Exploring interactions between microbes and environmental exposures
By Audrey Pinto
Cutting-edge research on microbial communities in the intestine and how they may contribute to obesity and brain metastases were highlighted in a May 21 NIEHS Partnerships for Environmental Public Health webinar. Recent studies, including the National Institutes of Health Human Microbiome Project, indicate that the microbiome, or all the microorganisms that live in and on the human body, can trigger disease as well as promote health. However, the role of these microbes and how they interact with the environment is poorly understood.
The webinar, hosted by Lisa Chadwick, Ph.D., health scientist administrator in the NIEHS Genes, Environment, and Health Branch, featured John Rawls, Ph.D., and Michal Toborek, M.D., Ph.D., both of whom study the role of intestinal microbes in human health and disease.
Fighting the obesity epidemic
“Evidence indicates that the complex interactions between the gut microbiota, diet, and the human or animal host contribute to a spectrum of human diseases including obesity,” said Rawls, associate professor in the Department of Molecular Genetics and Microbiology, and director of the Center for Genomics of Microbial Systems at Duke University.
“Our goal is to understand the mechanisms by which environmental factors regulate fat storage, so that effective microbiome strategies can be developed, and even tailored for individuals, to reduce obesity,” he continued.
“For example, in both mice and zebrafish models, researchers have shown that increases in dietary intake are often associated with an increase in the abundance of Firmicutes — a large phylum of bacteria linked to obesity in humans — suggesting that this bacterium is instrumental in increasing the absorption of fat.”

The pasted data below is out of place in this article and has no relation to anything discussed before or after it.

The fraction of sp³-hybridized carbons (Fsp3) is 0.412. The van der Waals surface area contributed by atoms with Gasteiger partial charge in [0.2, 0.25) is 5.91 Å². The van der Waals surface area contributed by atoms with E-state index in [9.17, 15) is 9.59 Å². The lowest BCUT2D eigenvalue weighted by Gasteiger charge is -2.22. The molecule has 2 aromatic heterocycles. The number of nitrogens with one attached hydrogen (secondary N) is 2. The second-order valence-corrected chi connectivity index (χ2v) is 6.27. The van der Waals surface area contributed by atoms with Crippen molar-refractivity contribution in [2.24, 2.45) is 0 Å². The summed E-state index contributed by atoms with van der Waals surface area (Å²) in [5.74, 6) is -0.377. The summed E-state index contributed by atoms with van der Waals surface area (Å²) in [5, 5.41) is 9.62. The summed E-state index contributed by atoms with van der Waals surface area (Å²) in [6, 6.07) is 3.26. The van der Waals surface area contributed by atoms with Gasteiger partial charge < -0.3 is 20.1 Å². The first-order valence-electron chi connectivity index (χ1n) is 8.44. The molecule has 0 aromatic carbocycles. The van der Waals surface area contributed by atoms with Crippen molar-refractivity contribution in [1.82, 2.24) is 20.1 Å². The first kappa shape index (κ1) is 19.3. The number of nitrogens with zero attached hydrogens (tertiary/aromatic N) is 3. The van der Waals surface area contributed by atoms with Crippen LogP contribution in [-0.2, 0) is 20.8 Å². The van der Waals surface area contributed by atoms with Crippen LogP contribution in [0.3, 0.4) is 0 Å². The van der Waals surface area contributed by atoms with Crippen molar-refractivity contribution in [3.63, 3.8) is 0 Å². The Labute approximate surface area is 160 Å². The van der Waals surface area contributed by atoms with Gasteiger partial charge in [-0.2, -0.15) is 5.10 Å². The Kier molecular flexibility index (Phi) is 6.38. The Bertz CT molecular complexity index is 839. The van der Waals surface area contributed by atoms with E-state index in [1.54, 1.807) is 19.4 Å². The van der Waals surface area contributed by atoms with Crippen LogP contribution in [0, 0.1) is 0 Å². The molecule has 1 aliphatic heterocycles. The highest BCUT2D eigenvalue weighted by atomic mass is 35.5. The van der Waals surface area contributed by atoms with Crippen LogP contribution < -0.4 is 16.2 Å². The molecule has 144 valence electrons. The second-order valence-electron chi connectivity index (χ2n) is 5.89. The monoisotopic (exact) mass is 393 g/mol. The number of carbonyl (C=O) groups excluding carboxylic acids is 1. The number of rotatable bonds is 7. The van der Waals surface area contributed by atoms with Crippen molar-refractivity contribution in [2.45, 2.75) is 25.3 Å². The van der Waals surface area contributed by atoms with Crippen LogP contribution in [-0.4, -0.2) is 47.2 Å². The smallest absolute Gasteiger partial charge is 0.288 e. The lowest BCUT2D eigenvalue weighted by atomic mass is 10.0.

With NIEHS funding, Rawls is now researching tributyltin (TBT), an environmental toxin known to promote obesity in vertebrates. Using the zebrafish model system, he hopes to define the impact of TBT on the obesogenic activity of gut microbiota. Developing techniques to moderate the effects of TBT and other obesogens could help prevent obesity.
PCBs, the gut microbiome, and brain metastases
Toborek, professor in the Department of Biochemistry and Molecular Biology at the University of Miami Miller School of Medicine, and his team study the associations between the changes in the gut microbiome and the blood-brain barrier (BBB), which protects the brain’s internal environment. Toborek discussed the effects of PCBs on gut microbes and the BBB.
“We are all exposed to PCBs, which continue to be used in the United States. The main route of exposure to PCBs is through the food chain, and many studies show that there is a broad range of health effects from exposure to these toxicants that includes cancer and brain metastasis — a leading cause of cancer-related morbidity and mortality,” said Toborek.
Toxicity, the gut–brain axis, and exercise
According to Toborek, he and his team are the first to suggest a link between the gut microbiome and brain metastases. “Our research indicates that both the intestinal epithelium and the brain epithelium are highly susceptible to the toxicity of PCBs. Exposure to these toxicants alters protein expression and increases permeability of the gut and the BBB, which, in turn, disrupts their protective microenvironments,” he said. “We are now finding that alterations in the gut permeability have a profound effect on the BBB and influence the development and growth of metastases.”
In previous research, Toborek showed that exercise had a profound effect on the gut microbiome, reducing the PCB-induced changes. Taking these findings a step further, he then demonstrated that moderate to vigorous exercise — a powerful, modifiable behavior — helps increase the growth of beneficial bacteria, which protect against the development of brain metastases.
(Audrey Pinto, Ph.D., is technical editor for the journal Environmental Health Perspectives.)